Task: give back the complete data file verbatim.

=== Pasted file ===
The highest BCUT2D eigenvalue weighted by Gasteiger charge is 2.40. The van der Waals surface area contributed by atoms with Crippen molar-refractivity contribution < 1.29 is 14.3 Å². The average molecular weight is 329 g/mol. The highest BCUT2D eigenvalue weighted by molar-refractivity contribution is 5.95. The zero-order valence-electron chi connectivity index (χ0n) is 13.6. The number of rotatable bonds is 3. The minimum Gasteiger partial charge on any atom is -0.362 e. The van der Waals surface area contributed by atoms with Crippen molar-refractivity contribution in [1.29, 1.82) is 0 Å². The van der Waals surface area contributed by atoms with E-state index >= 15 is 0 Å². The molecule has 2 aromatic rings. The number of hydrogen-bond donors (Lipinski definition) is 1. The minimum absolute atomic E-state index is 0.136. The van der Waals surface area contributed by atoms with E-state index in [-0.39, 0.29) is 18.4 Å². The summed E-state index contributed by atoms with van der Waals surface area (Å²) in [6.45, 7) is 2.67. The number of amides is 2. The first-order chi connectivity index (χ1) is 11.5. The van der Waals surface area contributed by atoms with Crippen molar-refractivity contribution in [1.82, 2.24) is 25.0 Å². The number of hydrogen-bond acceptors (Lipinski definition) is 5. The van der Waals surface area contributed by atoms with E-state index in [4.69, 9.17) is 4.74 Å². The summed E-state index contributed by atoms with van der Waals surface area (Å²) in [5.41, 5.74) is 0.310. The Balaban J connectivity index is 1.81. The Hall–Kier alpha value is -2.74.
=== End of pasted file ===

The highest BCUT2D eigenvalue weighted by Gasteiger charge is 2.40. The van der Waals surface area contributed by atoms with Crippen molar-refractivity contribution < 1.29 is 14.3 Å². The average molecular weight is 329 g/mol. The highest BCUT2D eigenvalue weighted by molar-refractivity contribution is 5.95. The zero-order valence-electron chi connectivity index (χ0n) is 13.6. The number of rotatable bonds is 3. The minimum Gasteiger partial charge on any atom is -0.362 e. The van der Waals surface area contributed by atoms with Crippen molar-refractivity contribution in [1.29, 1.82) is 0 Å². The van der Waals surface area contributed by atoms with E-state index >= 15 is 0 Å². The molecule has 2 aromatic rings. The number of hydrogen-bond donors (Lipinski definition) is 1. The minimum absolute atomic E-state index is 0.136. The van der Waals surface area contributed by atoms with E-state index in [-0.39, 0.29) is 18.4 Å². The summed E-state index contributed by atoms with van der Waals surface area (Å²) in [6.45, 7) is 2.67. The number of amides is 2. The first-order chi connectivity index (χ1) is 11.5. The van der Waals surface area contributed by atoms with Crippen molar-refractivity contribution in [1.82, 2.24) is 25.0 Å². The number of hydrogen-bond acceptors (Lipinski definition) is 5. The van der Waals surface area contributed by atoms with E-state index in [4.69, 9.17) is 4.74 Å². The summed E-state index contributed by atoms with van der Waals surface area (Å²) in [5.41, 5.74) is 0.310. The Balaban J connectivity index is 1.81. The Hall–Kier alpha value is -2.74.